The general population overspend on groceries all the time. They purchase items that they do not need and are ignorant of sale items that are not members of their usual preferred brands. The waste and over expenditure is completely unnecessary when with just a little time dedicated to pre-planning a shopping list can not only save money, but perhaps improve the quality of your purchases. In this article, we are exploring the ways to save money when you hit the shops for your weekly grocery shopping.
All at Once
Write a list comprising all that you need over a certain time period, such as a week or a month, and when you go to the supermarket, buy it all at once. By doing so, you will substantially reduce the number of impulse buys that you make as opposed to if you were to visit the store on a more frequent basis. Sadly, it’s these impulse buys that are the difference between saving and not, in the supermarket.
According to data from the Office of National Statistics, the average UK family of four (Two Adults and Two Children spends £7,924 per year on food. This equates to a weekly budget on £152.40. I know from personal experience that my weekly food bill can be substantially more if I’ve bought spur-of-the-moment purchases such as fresh meat, seafood or anything else that has caught me eye that day.
Buy in Bulk
If you really want to save money on your food bill, think about buying bulk. Supermarkets often offer a variety of deals such as buy one get one free or buy two and get second half price, on a whole range of both perishable items and toiletries. Personally I use Costco which costs £33.60 for an individual pass, or £15 card per year for their online store only to save money buying in bulk. Over the last year, I have saved 50% on my toiletries and cleaning equipment just by buying in bulk.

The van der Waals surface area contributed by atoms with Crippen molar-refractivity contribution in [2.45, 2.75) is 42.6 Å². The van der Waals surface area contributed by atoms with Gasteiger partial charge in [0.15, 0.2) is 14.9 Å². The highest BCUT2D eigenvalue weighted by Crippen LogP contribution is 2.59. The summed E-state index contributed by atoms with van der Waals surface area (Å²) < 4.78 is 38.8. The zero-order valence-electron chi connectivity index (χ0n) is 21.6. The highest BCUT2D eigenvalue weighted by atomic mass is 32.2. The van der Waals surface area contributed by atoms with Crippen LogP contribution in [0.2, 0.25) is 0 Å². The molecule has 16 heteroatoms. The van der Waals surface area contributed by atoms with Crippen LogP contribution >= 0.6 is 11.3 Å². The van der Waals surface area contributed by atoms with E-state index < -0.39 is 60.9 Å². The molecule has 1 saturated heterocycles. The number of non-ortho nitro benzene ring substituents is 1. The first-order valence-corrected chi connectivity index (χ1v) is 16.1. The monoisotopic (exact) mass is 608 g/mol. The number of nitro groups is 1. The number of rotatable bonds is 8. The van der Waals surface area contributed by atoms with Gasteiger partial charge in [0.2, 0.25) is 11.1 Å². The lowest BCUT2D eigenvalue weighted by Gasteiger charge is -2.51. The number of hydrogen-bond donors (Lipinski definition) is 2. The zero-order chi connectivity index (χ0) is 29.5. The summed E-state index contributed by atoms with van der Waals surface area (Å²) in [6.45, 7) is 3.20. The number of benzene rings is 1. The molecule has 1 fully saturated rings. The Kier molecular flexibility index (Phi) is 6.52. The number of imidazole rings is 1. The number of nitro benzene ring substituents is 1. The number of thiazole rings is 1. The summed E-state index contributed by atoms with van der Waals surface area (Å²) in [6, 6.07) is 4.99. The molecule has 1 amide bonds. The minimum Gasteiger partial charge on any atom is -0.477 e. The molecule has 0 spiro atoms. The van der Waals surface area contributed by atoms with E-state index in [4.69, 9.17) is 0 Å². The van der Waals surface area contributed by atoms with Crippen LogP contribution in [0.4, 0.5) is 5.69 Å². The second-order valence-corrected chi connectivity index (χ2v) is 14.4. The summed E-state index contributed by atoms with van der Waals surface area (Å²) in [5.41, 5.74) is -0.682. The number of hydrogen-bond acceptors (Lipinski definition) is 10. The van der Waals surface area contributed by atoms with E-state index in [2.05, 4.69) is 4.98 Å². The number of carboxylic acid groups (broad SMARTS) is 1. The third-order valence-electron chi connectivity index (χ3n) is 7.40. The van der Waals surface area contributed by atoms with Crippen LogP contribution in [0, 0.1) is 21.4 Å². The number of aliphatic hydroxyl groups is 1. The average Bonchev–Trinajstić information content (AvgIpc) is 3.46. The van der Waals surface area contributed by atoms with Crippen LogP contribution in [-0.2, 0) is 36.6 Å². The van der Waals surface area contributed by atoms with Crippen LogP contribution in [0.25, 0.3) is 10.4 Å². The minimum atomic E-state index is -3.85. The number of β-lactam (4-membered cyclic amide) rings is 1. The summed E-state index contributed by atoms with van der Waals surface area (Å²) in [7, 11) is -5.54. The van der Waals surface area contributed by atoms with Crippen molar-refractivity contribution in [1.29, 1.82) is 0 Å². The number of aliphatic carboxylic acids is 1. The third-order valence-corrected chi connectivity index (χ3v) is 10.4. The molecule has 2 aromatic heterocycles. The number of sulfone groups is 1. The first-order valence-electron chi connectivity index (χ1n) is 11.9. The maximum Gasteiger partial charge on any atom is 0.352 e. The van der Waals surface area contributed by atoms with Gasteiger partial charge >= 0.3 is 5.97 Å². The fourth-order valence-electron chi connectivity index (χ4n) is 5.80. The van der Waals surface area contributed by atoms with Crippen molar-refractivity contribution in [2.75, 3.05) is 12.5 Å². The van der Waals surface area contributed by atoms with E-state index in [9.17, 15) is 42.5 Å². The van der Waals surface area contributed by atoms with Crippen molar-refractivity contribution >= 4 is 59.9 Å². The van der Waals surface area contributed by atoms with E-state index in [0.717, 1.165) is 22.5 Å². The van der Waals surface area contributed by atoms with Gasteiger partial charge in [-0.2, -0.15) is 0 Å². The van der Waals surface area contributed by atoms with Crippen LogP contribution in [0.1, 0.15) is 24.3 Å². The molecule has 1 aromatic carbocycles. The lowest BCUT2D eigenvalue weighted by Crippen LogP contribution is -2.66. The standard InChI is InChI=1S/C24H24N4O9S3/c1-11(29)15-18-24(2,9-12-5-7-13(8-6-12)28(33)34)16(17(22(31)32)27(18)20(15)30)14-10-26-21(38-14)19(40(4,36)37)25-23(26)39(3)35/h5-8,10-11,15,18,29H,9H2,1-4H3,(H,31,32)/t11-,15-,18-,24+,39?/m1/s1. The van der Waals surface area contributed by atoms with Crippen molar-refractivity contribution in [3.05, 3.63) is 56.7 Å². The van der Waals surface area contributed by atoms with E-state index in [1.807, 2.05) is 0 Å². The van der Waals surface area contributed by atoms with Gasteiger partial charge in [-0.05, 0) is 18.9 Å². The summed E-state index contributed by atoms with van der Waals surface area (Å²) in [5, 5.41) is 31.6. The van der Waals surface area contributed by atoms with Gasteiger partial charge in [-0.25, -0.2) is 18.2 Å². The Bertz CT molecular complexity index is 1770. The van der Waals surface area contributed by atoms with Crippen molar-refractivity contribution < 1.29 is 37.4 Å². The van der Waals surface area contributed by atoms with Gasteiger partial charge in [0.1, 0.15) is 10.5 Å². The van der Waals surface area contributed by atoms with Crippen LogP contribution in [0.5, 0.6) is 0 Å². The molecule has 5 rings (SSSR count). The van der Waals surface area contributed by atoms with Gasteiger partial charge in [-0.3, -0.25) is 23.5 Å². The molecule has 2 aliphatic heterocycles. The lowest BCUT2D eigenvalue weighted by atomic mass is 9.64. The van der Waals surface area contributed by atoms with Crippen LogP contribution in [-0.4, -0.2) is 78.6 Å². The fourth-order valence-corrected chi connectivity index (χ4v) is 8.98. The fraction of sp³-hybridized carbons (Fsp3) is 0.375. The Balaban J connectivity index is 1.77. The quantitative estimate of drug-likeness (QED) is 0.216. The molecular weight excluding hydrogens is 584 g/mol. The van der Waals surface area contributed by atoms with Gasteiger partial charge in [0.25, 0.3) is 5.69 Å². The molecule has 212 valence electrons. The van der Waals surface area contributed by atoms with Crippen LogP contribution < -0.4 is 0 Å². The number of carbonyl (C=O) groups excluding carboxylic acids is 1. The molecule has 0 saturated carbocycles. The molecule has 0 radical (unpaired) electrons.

Remember, shops like Costco and Makro require you to buy in bulk for a discount, but you don’t have to use it all yourself. It very easy to get together with friends and family to place a large order for toiletries or cleaning equipment and share them out between all of you. If there are deals to be had on perishable items such as bread, do not forget that you can freeze these products and make use of them at a later date.
The Supermarket Loyalty Card
The majority of large supermarkets offer their own loyalty card that awards you points for every item you buy. Once you have accumulated a certain level of points, you can use them to receive discounts on items. Probably the best loyalty card program in the UK today is Salisbury’s Nector card. Like most, it works by scanning your card at checkout, allowing you to build up points over time. For each £1 you spend either in the supermarket or buying one-litre of fuel, you’ll earn one point.
Spending those saved point is equally easy, but I would recommend that you do the maths before your spend. With nector points, every point you collect is worth half a penny, so 500 points is worth £2.50. That said, you can often find a selection of deals that work out better. Currently Nectar points are doing a deal with Pizza Hut where 1,000 points get you a free £13 pizza.
Brand Loyalty – Be Flexible